… is from page 96 of F.A. Hayek’s 1983 essay “The Muddle of the Middle,” which is chapter 7 of the excellent 1983 collection, edited by Svetozar Pejovich, Philosophical and Economic Foundations of Capitalism:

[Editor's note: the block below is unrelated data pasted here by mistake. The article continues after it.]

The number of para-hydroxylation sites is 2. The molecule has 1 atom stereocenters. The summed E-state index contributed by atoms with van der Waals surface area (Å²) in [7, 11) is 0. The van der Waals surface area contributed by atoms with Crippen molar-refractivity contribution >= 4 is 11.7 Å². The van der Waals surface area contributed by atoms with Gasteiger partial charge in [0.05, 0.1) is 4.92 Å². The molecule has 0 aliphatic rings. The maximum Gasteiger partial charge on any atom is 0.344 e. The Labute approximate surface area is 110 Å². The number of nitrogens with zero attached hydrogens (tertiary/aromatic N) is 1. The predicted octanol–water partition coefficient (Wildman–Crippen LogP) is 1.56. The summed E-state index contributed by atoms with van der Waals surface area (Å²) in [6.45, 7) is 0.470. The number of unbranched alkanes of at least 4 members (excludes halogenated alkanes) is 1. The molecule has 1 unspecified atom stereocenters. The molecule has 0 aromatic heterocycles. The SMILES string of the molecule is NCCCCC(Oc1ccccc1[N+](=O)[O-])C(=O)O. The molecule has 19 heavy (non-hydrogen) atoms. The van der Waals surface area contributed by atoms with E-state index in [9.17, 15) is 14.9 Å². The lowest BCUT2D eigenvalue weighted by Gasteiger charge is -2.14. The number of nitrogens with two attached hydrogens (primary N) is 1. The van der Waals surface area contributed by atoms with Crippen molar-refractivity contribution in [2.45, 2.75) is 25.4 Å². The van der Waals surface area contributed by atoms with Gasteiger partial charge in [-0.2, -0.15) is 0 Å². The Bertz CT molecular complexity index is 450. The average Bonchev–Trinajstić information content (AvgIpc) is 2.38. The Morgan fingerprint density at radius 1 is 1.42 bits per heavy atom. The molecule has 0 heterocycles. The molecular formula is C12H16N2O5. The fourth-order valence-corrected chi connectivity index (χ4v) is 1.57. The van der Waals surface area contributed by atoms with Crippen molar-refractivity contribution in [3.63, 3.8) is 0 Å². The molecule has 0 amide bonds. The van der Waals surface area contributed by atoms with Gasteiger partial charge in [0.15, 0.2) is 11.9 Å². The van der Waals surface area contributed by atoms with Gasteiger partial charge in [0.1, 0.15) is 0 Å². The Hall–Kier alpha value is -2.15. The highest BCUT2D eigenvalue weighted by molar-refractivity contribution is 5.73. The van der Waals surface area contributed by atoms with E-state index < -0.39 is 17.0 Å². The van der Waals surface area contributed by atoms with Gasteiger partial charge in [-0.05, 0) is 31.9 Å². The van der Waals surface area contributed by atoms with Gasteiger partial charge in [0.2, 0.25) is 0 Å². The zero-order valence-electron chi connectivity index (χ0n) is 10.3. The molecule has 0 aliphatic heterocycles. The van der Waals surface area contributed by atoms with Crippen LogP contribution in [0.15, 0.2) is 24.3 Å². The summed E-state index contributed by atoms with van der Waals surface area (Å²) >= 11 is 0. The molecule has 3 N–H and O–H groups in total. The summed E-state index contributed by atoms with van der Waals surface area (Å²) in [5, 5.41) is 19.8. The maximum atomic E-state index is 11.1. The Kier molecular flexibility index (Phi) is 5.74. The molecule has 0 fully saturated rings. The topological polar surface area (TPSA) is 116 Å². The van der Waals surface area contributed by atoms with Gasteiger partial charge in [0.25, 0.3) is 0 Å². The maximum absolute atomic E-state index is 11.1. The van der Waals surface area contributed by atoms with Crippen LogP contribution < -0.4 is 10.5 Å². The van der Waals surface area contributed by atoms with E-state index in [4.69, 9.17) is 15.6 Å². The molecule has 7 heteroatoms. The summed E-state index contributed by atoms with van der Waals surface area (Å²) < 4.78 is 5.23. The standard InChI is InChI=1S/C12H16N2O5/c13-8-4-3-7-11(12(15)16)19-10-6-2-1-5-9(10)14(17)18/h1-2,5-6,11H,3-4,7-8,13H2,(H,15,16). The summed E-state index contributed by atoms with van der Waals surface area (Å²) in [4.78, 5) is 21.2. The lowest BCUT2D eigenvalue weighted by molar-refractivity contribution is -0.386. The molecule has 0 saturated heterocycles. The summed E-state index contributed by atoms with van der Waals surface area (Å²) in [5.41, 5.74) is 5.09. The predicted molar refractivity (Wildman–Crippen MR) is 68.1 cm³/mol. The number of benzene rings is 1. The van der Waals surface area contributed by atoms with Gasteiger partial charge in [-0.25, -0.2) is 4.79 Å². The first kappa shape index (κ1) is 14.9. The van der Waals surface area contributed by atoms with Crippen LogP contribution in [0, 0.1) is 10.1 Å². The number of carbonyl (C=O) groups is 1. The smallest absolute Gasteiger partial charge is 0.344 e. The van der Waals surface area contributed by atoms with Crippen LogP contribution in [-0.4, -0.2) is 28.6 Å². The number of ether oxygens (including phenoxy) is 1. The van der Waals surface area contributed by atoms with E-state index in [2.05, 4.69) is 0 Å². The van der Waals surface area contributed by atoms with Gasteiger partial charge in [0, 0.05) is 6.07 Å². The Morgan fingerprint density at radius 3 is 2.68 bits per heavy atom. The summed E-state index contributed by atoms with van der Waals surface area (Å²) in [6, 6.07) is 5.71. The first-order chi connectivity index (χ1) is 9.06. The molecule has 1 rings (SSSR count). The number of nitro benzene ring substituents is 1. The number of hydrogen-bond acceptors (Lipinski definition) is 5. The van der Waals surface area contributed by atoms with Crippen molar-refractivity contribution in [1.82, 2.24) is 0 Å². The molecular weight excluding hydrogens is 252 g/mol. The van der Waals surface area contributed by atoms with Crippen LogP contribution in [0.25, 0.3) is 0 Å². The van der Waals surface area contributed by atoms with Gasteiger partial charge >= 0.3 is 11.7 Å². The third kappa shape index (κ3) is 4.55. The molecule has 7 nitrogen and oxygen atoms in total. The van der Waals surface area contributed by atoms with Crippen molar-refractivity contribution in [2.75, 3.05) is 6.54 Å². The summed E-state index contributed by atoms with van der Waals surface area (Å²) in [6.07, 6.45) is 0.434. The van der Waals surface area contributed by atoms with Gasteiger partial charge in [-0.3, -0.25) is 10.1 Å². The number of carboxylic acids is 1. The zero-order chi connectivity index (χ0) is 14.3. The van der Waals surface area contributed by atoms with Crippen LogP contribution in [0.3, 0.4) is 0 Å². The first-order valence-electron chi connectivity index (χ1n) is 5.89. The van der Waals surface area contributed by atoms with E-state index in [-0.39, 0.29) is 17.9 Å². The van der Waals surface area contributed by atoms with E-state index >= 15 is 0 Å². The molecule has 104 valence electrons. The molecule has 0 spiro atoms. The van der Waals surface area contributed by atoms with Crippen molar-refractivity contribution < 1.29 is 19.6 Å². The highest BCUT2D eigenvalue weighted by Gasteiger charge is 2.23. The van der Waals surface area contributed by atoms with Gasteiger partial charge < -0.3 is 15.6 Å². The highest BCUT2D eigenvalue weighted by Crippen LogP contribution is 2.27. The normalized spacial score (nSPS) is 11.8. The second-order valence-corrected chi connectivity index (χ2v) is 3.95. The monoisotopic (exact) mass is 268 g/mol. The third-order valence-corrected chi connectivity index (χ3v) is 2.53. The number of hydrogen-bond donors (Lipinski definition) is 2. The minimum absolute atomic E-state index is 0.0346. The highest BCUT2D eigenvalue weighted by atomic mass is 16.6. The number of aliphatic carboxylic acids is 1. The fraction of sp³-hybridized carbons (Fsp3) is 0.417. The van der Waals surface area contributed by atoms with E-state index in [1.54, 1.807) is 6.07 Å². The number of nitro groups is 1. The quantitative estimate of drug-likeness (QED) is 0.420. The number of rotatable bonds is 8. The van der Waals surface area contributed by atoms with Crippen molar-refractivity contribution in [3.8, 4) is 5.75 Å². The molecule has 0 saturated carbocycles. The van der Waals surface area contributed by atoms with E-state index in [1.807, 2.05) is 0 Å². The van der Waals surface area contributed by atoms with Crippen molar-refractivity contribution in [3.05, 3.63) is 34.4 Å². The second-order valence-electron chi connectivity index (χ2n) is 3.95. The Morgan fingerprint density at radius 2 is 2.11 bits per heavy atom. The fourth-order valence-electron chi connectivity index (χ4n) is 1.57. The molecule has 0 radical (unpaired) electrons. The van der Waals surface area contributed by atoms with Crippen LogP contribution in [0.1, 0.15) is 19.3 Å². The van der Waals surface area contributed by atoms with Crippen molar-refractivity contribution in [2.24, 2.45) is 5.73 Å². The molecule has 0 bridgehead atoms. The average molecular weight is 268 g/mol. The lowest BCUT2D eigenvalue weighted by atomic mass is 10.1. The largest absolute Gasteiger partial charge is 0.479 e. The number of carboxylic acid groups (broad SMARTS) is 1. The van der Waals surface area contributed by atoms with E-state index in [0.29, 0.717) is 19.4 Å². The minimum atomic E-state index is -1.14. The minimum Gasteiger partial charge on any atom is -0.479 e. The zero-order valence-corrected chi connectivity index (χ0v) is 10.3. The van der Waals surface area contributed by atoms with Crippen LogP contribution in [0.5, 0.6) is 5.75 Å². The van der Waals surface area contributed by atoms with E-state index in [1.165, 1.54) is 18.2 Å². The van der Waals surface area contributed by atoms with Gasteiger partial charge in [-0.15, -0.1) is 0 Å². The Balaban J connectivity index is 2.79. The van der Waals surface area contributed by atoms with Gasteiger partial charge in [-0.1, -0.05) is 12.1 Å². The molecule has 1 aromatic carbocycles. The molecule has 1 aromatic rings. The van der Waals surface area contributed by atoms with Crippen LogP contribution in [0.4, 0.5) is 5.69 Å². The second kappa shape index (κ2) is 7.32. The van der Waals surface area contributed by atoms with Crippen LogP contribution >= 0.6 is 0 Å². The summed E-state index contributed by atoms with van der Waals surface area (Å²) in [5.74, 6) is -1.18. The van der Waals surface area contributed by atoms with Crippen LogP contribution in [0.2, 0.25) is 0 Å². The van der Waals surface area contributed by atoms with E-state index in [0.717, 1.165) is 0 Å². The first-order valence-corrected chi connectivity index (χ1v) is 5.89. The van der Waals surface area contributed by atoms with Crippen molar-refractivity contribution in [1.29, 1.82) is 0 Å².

The conception that there is some simple correlation between the volume of aggregate demand for final goods and the total volume of employment derives from the experience of the shopkeeper that a strong demand for his goods secures his prosperity. The conception of such a relation as exists between the strength with which one may suck at one end of a pipe and the pull of the suction at the other end is of course the crudest possible misrepresentation that has been periodically reintroduced into scientific discussion, most recently with devastating effect by Lord Keynes. The incredible crudity of this approach, congenial to the minds for whom scientific method exhausts itself in measuring the connection between changes of two observable magnitudes, ought to have been exposed long ago. The volume of employment is not determined by the relation of total demand to the total supply of goods and services but by the correspondence or noncorrespondence between the distribution of demand among the different goods and services and the proportions in which these different things are offered.